Food intolerance vs food allergy: what's the difference?

Written by: Dr Michael Mendall
Edited by: Cameron Gibson-Watt

A food intolerance and food allergy can occasionally bring on similar symptoms, so people often confuse the two. However, there are significant differences: While eating something you are intolerant to can cause discomfort, eating a food you are allergic to can have life-threatening consequences.

In this article, renowned London-based gastroenterologist Dr Michael Mendall guides us through the main differences between food intolerance and a food allergy.



What is the difference between a food allergy and food intolerance?

A true food allergy causes an atopic immune system reaction and can involve numerous organs in the body. Usually, those with a food allergy are allergic to a particular ingredient found in food that brings out an allergic reaction. It can be very severe and sometimes, life-threatening in some instances.


A food intolerance, on the other hand, isn’t as serious and typically limited to digestive symptoms. The reaction is not immune-mediated; instead, the intolerance is due to the direct physical effects of a particular food or gut bacteria.


Furthermore, someone with a food allergy, for example to peanuts, will always need to avoid that particular food completely to prevent a serious allergic reaction occurring. In contrast, those with a food intolerance may well be able to consume small amounts of the offending food and, in some cases, even prevent a reaction occurring. For example, someone with lactose intolerance may be able to drink small amounts of milk but not be able to handle large quantities.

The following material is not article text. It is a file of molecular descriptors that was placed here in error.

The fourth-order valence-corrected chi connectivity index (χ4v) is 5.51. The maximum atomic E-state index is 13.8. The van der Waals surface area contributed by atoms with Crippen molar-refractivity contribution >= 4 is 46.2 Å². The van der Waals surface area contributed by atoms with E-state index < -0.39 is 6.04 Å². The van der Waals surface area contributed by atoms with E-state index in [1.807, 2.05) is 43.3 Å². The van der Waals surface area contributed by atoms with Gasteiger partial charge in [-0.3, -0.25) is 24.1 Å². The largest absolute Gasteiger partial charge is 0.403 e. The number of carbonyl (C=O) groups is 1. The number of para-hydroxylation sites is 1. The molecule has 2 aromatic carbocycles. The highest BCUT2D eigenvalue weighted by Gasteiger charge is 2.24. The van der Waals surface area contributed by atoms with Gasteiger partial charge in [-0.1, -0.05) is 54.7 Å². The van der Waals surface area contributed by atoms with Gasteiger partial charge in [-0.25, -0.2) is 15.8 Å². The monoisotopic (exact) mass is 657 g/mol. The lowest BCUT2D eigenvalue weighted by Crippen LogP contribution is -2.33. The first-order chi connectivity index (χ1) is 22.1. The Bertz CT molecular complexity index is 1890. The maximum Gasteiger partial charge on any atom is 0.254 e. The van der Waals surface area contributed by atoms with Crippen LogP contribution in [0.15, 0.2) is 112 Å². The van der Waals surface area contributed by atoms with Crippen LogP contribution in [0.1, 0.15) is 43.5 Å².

Are the symptoms of food intolerance and food allergy different?

A food intolerance means your body cannot properly digest certain foods or a particular food irritates the digestive system, so the symptoms are usually limited to the gastrointestinal system. Symptoms of food intolerance can include:



Symptoms of a food allergy are different and much more serious. The body's immune system sees the troublesome food as an invader which brings about an allergic reaction; meaning chemicals such as histamine are released in the body. Symptoms include:


  • breathing problems and/or wheezing
  • throat tightness, which can lead to anaphylaxis
  • swelling around the face
  • tingling or itching around the mouth
  • coughing
  • vomiting
  • abdominal pain
  • rash, also known as hives or urticaria
  • drop in blood pressure


What are some common food intolerances?

A British study was carried out, of more than 10,000 patients, and found the foods most often associated with intolerances were:


  • wheat
  • milk
  • beans
  • onions and garlic
  • cabbage
  • coffee